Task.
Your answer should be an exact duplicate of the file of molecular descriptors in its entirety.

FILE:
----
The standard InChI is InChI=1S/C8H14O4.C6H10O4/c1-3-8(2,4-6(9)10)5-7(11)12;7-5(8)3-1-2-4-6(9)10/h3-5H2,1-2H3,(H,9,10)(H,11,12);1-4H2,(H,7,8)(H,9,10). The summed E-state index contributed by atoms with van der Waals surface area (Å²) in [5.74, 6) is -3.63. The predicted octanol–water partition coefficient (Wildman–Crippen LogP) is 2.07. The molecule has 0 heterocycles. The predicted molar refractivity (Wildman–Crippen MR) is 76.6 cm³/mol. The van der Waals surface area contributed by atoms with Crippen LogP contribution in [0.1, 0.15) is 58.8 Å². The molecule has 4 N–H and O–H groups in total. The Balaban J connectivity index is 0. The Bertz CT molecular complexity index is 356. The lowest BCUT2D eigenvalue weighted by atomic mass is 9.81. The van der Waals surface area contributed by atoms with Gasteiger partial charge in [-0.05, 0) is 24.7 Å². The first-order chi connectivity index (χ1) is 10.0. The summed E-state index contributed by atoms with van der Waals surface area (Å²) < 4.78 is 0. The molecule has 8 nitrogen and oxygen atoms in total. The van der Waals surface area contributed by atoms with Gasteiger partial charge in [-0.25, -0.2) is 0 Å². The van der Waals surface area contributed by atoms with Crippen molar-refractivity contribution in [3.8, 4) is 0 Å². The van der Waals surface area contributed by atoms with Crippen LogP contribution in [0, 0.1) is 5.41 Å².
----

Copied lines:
The standard InChI is InChI=1S/C8H14O4.C6H10O4/c1-3-8(2,4-6(9)10)5-7(11)12;7-5(8)3-1-2-4-6(9)10/h3-5H2,1-2H3,(H,9,10)(H,11,12);1-4H2,(H,7,8)(H,9,10). The summed E-state index contributed by atoms with van der Waals surface area (Å²) in [5.74, 6) is -3.63. The predicted octanol–water partition coefficient (Wildman–Crippen LogP) is 2.07. The molecule has 0 heterocycles. The predicted molar refractivity (Wildman–Crippen MR) is 76.6 cm³/mol. The van der Waals surface area contributed by atoms with Crippen LogP contribution in [0.1, 0.15) is 58.8 Å². The molecule has 4 N–H and O–H groups in total. The Balaban J connectivity index is 0. The Bertz CT molecular complexity index is 356. The lowest BCUT2D eigenvalue weighted by atomic mass is 9.81. The van der Waals surface area contributed by atoms with Gasteiger partial charge in [-0.05, 0) is 24.7 Å². The first-order chi connectivity index (χ1) is 10.0. The summed E-state index contributed by atoms with van der Waals surface area (Å²) < 4.78 is 0. The molecule has 8 nitrogen and oxygen atoms in total. The van der Waals surface area contributed by atoms with Gasteiger partial charge in [-0.25, -0.2) is 0 Å². The van der Waals surface area contributed by atoms with Crippen molar-refractivity contribution in [3.8, 4) is 0 Å². The van der Waals surface area contributed by atoms with Crippen LogP contribution in [0, 0.1) is 5.41 Å².